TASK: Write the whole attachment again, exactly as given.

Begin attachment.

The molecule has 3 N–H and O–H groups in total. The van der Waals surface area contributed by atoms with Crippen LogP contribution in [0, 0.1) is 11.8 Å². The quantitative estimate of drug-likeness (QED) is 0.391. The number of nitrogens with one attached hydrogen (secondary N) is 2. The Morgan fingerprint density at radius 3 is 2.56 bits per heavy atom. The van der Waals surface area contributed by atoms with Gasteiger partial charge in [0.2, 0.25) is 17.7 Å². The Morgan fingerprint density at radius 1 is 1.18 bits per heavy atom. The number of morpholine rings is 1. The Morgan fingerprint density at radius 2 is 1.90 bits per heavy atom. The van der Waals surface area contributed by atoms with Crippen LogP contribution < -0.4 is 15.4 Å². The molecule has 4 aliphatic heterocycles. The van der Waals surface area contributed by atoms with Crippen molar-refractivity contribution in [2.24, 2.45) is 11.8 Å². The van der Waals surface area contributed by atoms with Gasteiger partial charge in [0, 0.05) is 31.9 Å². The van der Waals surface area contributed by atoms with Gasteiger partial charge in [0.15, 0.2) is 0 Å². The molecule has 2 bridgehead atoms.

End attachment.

The molecule has 3 N–H and O–H groups in total. The van der Waals surface area contributed by atoms with Crippen LogP contribution in [0, 0.1) is 11.8 Å². The quantitative estimate of drug-likeness (QED) is 0.391. The number of nitrogens with one attached hydrogen (secondary N) is 2. The Morgan fingerprint density at radius 3 is 2.56 bits per heavy atom. The van der Waals surface area contributed by atoms with Gasteiger partial charge in [0.2, 0.25) is 17.7 Å². The Morgan fingerprint density at radius 1 is 1.18 bits per heavy atom. The number of morpholine rings is 1. The Morgan fingerprint density at radius 2 is 1.90 bits per heavy atom. The van der Waals surface area contributed by atoms with Crippen LogP contribution < -0.4 is 15.4 Å². The molecule has 4 aliphatic heterocycles. The van der Waals surface area contributed by atoms with Crippen molar-refractivity contribution in [2.24, 2.45) is 11.8 Å². The van der Waals surface area contributed by atoms with Gasteiger partial charge in [0, 0.05) is 31.9 Å². The van der Waals surface area contributed by atoms with Gasteiger partial charge in [0.15, 0.2) is 0 Å². The molecule has 2 bridgehead atoms.